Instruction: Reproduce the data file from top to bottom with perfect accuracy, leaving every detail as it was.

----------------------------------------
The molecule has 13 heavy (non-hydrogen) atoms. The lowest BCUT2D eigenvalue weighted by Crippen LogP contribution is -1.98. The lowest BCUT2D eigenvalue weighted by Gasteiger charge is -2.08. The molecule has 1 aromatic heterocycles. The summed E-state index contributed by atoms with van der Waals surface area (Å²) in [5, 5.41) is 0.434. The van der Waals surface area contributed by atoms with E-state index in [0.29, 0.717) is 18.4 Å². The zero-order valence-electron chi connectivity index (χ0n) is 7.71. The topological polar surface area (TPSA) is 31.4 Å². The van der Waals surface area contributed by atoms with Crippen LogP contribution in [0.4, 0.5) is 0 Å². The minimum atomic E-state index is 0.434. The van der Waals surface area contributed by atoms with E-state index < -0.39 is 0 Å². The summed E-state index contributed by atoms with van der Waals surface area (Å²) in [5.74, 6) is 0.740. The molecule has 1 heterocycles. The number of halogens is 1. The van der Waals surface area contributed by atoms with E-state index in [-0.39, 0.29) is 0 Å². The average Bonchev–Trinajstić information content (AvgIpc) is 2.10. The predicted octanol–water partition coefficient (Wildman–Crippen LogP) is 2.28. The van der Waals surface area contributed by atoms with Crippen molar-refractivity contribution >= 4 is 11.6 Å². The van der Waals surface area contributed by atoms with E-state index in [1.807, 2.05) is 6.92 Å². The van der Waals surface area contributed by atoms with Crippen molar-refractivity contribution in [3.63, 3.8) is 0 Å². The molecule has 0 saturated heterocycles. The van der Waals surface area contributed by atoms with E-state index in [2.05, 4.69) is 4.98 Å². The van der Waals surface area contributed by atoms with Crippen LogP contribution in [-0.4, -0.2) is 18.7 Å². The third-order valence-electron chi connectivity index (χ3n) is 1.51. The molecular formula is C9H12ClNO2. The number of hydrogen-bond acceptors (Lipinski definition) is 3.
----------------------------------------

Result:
The molecule has 13 heavy (non-hydrogen) atoms. The lowest BCUT2D eigenvalue weighted by Crippen LogP contribution is -1.98. The lowest BCUT2D eigenvalue weighted by Gasteiger charge is -2.08. The molecule has 1 aromatic heterocycles. The summed E-state index contributed by atoms with van der Waals surface area (Å²) in [5, 5.41) is 0.434. The van der Waals surface area contributed by atoms with E-state index in [0.29, 0.717) is 18.4 Å². The zero-order valence-electron chi connectivity index (χ0n) is 7.71. The topological polar surface area (TPSA) is 31.4 Å². The van der Waals surface area contributed by atoms with Crippen LogP contribution in [0.4, 0.5) is 0 Å². The minimum atomic E-state index is 0.434. The van der Waals surface area contributed by atoms with E-state index < -0.39 is 0 Å². The summed E-state index contributed by atoms with van der Waals surface area (Å²) in [5.74, 6) is 0.740. The molecule has 1 heterocycles. The number of halogens is 1. The van der Waals surface area contributed by atoms with E-state index in [-0.39, 0.29) is 0 Å². The average Bonchev–Trinajstić information content (AvgIpc) is 2.10. The predicted octanol–water partition coefficient (Wildman–Crippen LogP) is 2.28. The van der Waals surface area contributed by atoms with Crippen molar-refractivity contribution >= 4 is 11.6 Å². The van der Waals surface area contributed by atoms with E-state index in [1.807, 2.05) is 6.92 Å². The van der Waals surface area contributed by atoms with Crippen molar-refractivity contribution in [3.63, 3.8) is 0 Å². The molecule has 0 saturated heterocycles. The van der Waals surface area contributed by atoms with E-state index in [2.05, 4.69) is 4.98 Å². The van der Waals surface area contributed by atoms with Crippen LogP contribution in [-0.4, -0.2) is 18.7 Å². The third-order valence-electron chi connectivity index (χ3n) is 1.51. The molecular formula is C9H12ClNO2. The number of hydrogen-bond acceptors (Lipinski definition) is 3.